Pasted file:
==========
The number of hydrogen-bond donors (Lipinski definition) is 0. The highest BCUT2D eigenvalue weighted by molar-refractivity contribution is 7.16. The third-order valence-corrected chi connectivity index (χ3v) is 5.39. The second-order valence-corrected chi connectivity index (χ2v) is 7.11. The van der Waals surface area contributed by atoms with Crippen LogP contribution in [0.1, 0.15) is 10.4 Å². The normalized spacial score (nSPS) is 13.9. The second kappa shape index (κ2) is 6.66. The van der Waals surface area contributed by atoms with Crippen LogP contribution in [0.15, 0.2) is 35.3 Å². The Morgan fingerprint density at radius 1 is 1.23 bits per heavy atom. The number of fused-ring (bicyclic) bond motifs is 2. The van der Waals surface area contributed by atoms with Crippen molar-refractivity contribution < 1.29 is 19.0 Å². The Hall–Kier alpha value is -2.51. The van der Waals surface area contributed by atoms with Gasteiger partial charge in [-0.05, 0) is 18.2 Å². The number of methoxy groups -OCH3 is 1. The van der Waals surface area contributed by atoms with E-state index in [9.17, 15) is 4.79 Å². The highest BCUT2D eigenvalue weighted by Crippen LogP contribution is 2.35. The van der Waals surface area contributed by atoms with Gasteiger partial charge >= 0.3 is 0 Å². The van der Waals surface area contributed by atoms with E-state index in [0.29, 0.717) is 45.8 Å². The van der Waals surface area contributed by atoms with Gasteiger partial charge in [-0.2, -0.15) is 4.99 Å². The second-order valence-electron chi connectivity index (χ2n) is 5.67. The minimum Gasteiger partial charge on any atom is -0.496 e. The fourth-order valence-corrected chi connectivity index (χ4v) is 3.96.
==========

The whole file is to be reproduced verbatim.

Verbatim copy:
The number of hydrogen-bond donors (Lipinski definition) is 0. The highest BCUT2D eigenvalue weighted by molar-refractivity contribution is 7.16. The third-order valence-corrected chi connectivity index (χ3v) is 5.39. The second-order valence-corrected chi connectivity index (χ2v) is 7.11. The van der Waals surface area contributed by atoms with Crippen LogP contribution in [0.1, 0.15) is 10.4 Å². The normalized spacial score (nSPS) is 13.9. The second kappa shape index (κ2) is 6.66. The van der Waals surface area contributed by atoms with Crippen LogP contribution in [0.15, 0.2) is 35.3 Å². The Morgan fingerprint density at radius 1 is 1.23 bits per heavy atom. The number of fused-ring (bicyclic) bond motifs is 2. The van der Waals surface area contributed by atoms with Crippen molar-refractivity contribution < 1.29 is 19.0 Å². The Hall–Kier alpha value is -2.51. The van der Waals surface area contributed by atoms with Gasteiger partial charge in [-0.05, 0) is 18.2 Å². The number of methoxy groups -OCH3 is 1. The van der Waals surface area contributed by atoms with E-state index in [9.17, 15) is 4.79 Å². The highest BCUT2D eigenvalue weighted by Crippen LogP contribution is 2.35. The van der Waals surface area contributed by atoms with Gasteiger partial charge >= 0.3 is 0 Å². The van der Waals surface area contributed by atoms with E-state index in [0.29, 0.717) is 45.8 Å². The van der Waals surface area contributed by atoms with Gasteiger partial charge in [-0.2, -0.15) is 4.99 Å². The second-order valence-electron chi connectivity index (χ2n) is 5.67. The minimum Gasteiger partial charge on any atom is -0.496 e. The fourth-order valence-corrected chi connectivity index (χ4v) is 3.96.